“The fact of the matter is that computers have already taken over the world in a way, be it the internet, banking, social media, etc. There are people who have used, are using and will use computers for corrupt purposes. The question is, do computer themselves have desires? If computers had any desire to take over, they could have done so long ago, since the internet controls everything. But why would a computer want to take over the world? Computers can only carry out what they’ve been programmed to do. The only desires they have are to perform those tasks that they are preprogrammed to do. The question is, how do computers understand what we tell them to do.  Computers are neither smart nor dumb. It may be possible that somehow commands are misinterpreted. If, in theory, a computer misinterprets its task, and instead of constructing an automobile, for example, it develops a way to attack people, then it would not be difficult to just disarm it. We are still very far from any kind of super intelligence that is trying to take over the world.”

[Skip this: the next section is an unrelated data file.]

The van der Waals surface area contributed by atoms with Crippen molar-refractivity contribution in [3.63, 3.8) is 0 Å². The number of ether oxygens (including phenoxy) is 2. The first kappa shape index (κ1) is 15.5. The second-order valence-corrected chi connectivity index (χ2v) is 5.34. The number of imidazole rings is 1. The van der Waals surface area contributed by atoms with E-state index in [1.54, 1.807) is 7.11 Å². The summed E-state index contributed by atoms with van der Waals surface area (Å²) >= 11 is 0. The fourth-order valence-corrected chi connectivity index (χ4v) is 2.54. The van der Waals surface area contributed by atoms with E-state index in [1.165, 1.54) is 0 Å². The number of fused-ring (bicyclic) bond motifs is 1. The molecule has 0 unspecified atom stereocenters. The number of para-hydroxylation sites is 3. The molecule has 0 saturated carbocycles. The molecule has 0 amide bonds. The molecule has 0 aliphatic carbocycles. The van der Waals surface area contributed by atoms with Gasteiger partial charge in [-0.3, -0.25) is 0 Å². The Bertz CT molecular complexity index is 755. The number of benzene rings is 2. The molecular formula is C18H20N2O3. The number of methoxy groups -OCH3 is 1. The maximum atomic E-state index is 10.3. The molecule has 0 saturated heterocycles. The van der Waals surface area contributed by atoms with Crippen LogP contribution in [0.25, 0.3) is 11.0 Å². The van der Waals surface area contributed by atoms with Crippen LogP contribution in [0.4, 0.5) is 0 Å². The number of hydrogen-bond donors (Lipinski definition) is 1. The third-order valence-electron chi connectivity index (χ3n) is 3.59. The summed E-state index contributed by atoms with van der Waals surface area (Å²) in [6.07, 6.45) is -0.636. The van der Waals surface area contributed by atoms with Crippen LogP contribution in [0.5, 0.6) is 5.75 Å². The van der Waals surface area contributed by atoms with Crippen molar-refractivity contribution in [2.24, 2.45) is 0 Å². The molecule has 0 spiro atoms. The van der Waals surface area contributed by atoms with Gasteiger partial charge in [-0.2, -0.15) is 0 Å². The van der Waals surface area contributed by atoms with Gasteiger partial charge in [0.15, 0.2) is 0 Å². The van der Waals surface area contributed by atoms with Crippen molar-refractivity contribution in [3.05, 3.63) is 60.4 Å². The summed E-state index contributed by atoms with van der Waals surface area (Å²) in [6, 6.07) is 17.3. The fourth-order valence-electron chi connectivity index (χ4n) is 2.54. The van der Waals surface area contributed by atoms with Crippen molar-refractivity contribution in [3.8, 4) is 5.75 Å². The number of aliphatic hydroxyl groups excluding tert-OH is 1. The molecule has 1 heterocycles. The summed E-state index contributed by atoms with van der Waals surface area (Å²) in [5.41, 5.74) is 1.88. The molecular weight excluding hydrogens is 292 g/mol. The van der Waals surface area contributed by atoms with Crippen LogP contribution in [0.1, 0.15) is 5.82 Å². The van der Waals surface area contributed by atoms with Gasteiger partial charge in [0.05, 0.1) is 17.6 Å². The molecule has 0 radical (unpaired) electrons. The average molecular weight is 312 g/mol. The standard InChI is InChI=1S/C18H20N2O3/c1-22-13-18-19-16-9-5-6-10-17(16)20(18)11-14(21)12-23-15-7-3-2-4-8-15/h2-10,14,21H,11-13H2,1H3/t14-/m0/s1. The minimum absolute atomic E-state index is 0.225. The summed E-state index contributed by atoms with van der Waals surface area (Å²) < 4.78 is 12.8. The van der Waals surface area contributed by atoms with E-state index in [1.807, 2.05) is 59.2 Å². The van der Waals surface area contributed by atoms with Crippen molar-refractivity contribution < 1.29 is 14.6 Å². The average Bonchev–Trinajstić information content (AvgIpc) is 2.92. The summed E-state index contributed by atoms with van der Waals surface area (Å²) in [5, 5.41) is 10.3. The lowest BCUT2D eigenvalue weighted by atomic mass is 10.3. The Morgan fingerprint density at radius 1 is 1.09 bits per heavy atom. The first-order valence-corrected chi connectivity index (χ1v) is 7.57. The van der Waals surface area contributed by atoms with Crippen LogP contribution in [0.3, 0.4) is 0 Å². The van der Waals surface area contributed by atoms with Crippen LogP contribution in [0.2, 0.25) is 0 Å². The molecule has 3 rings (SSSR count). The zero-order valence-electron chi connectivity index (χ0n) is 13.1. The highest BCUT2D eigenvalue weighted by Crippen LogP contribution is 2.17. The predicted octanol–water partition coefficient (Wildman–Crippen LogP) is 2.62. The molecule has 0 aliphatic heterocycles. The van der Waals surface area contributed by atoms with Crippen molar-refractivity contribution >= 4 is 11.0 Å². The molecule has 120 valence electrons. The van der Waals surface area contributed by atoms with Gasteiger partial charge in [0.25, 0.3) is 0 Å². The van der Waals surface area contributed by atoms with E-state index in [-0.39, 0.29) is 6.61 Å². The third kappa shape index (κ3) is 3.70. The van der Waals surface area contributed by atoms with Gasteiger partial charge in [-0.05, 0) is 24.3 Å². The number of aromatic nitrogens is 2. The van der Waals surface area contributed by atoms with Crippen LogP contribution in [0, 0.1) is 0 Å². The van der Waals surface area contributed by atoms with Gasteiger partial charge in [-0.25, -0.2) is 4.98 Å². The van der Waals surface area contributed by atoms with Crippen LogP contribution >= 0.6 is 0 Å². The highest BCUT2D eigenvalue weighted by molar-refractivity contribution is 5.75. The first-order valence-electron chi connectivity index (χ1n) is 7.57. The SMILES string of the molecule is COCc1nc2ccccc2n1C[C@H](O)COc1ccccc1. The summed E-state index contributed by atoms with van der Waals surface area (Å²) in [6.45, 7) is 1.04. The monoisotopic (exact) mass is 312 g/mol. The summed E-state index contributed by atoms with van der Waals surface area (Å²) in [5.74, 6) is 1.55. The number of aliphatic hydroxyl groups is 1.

2. The second scenario, which Dr. Azaria believes to be much more realistic, is that machine learning can be used to design weapons, for example, which if they fall into the wrong hands may be used against innocent civilians. “This is a problem that is most likely unavoidable and may occur with any technology, but which can be modified by developing better technology to counter it. On the positive side, technologies such as drones and robots have the capability of helping save lives.”
    When he’s not working at the computer, Dr. Azaria’s favorite pastime is photography. He particularly enjoys photographing his 6 children, who reside with him and his wife in Ariel.
Share on facebook
Share on twitter
Share on linkedin
Share on pinterest
Share on email
Share on whatsapp